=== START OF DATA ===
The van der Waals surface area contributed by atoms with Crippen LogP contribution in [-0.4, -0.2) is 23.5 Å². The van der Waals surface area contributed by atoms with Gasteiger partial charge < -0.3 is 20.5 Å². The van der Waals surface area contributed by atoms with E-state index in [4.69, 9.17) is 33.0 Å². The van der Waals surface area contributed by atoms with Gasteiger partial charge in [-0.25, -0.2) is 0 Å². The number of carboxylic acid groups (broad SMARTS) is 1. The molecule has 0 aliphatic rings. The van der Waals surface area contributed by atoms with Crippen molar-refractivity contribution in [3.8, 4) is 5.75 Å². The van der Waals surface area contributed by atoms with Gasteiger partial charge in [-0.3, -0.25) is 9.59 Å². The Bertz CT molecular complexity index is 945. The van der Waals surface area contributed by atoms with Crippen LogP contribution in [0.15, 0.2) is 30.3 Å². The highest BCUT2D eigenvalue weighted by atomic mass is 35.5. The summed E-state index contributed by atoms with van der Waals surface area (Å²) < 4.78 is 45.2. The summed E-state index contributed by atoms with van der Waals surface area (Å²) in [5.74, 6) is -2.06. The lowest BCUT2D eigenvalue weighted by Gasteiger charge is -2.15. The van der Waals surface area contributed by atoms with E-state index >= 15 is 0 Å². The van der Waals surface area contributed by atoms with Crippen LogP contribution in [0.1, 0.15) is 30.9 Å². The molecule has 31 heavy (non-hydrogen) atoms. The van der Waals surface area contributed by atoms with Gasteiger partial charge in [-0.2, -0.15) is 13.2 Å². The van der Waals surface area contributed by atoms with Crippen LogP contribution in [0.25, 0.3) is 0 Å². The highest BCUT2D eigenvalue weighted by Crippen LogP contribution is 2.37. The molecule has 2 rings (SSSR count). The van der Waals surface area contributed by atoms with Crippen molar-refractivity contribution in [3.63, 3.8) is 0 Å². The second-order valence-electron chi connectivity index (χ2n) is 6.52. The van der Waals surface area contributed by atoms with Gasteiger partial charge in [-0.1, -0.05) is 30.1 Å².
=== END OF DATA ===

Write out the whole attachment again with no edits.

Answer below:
The van der Waals surface area contributed by atoms with Crippen LogP contribution in [-0.4, -0.2) is 23.5 Å². The van der Waals surface area contributed by atoms with Gasteiger partial charge < -0.3 is 20.5 Å². The van der Waals surface area contributed by atoms with E-state index in [4.69, 9.17) is 33.0 Å². The van der Waals surface area contributed by atoms with Gasteiger partial charge in [-0.25, -0.2) is 0 Å². The number of carboxylic acid groups (broad SMARTS) is 1. The molecule has 0 aliphatic rings. The van der Waals surface area contributed by atoms with Crippen molar-refractivity contribution in [3.8, 4) is 5.75 Å². The van der Waals surface area contributed by atoms with Gasteiger partial charge in [-0.3, -0.25) is 9.59 Å². The Bertz CT molecular complexity index is 945. The van der Waals surface area contributed by atoms with Crippen LogP contribution in [0.15, 0.2) is 30.3 Å². The highest BCUT2D eigenvalue weighted by atomic mass is 35.5. The summed E-state index contributed by atoms with van der Waals surface area (Å²) < 4.78 is 45.2. The summed E-state index contributed by atoms with van der Waals surface area (Å²) in [5.74, 6) is -2.06. The lowest BCUT2D eigenvalue weighted by Gasteiger charge is -2.15. The van der Waals surface area contributed by atoms with E-state index >= 15 is 0 Å². The van der Waals surface area contributed by atoms with Crippen LogP contribution in [0.1, 0.15) is 30.9 Å². The molecule has 31 heavy (non-hydrogen) atoms. The van der Waals surface area contributed by atoms with Gasteiger partial charge in [-0.2, -0.15) is 13.2 Å². The van der Waals surface area contributed by atoms with Crippen LogP contribution in [0.25, 0.3) is 0 Å². The highest BCUT2D eigenvalue weighted by Crippen LogP contribution is 2.37. The molecule has 2 rings (SSSR count). The van der Waals surface area contributed by atoms with Crippen molar-refractivity contribution in [3.63, 3.8) is 0 Å². The second-order valence-electron chi connectivity index (χ2n) is 6.52. The van der Waals surface area contributed by atoms with Gasteiger partial charge in [-0.1, -0.05) is 30.1 Å².